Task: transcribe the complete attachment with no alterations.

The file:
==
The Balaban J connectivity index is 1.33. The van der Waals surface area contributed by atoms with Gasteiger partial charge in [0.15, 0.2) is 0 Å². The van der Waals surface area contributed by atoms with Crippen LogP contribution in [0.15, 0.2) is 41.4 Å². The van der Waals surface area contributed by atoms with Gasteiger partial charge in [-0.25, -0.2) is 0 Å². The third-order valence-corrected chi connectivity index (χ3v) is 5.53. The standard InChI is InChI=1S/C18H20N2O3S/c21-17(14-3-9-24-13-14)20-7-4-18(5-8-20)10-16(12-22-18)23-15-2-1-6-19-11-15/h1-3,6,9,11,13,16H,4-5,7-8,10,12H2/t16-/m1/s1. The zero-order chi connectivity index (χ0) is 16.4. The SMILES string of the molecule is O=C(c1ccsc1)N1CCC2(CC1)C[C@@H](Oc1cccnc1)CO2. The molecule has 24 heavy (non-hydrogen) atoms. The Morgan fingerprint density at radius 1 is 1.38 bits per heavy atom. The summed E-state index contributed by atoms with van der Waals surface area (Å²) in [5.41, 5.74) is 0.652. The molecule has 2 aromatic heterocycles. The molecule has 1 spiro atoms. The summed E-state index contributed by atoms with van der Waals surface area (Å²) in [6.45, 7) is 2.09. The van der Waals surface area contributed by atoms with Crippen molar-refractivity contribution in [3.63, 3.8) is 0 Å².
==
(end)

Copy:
The Balaban J connectivity index is 1.33. The van der Waals surface area contributed by atoms with Gasteiger partial charge in [0.15, 0.2) is 0 Å². The van der Waals surface area contributed by atoms with Crippen LogP contribution in [0.15, 0.2) is 41.4 Å². The van der Waals surface area contributed by atoms with Gasteiger partial charge in [-0.25, -0.2) is 0 Å². The third-order valence-corrected chi connectivity index (χ3v) is 5.53. The standard InChI is InChI=1S/C18H20N2O3S/c21-17(14-3-9-24-13-14)20-7-4-18(5-8-20)10-16(12-22-18)23-15-2-1-6-19-11-15/h1-3,6,9,11,13,16H,4-5,7-8,10,12H2/t16-/m1/s1. The zero-order chi connectivity index (χ0) is 16.4. The SMILES string of the molecule is O=C(c1ccsc1)N1CCC2(CC1)C[C@@H](Oc1cccnc1)CO2. The molecule has 24 heavy (non-hydrogen) atoms. The Morgan fingerprint density at radius 1 is 1.38 bits per heavy atom. The summed E-state index contributed by atoms with van der Waals surface area (Å²) in [5.41, 5.74) is 0.652. The molecule has 2 aromatic heterocycles. The molecule has 1 spiro atoms. The summed E-state index contributed by atoms with van der Waals surface area (Å²) in [6.45, 7) is 2.09. The van der Waals surface area contributed by atoms with Crippen molar-refractivity contribution in [3.63, 3.8) is 0 Å².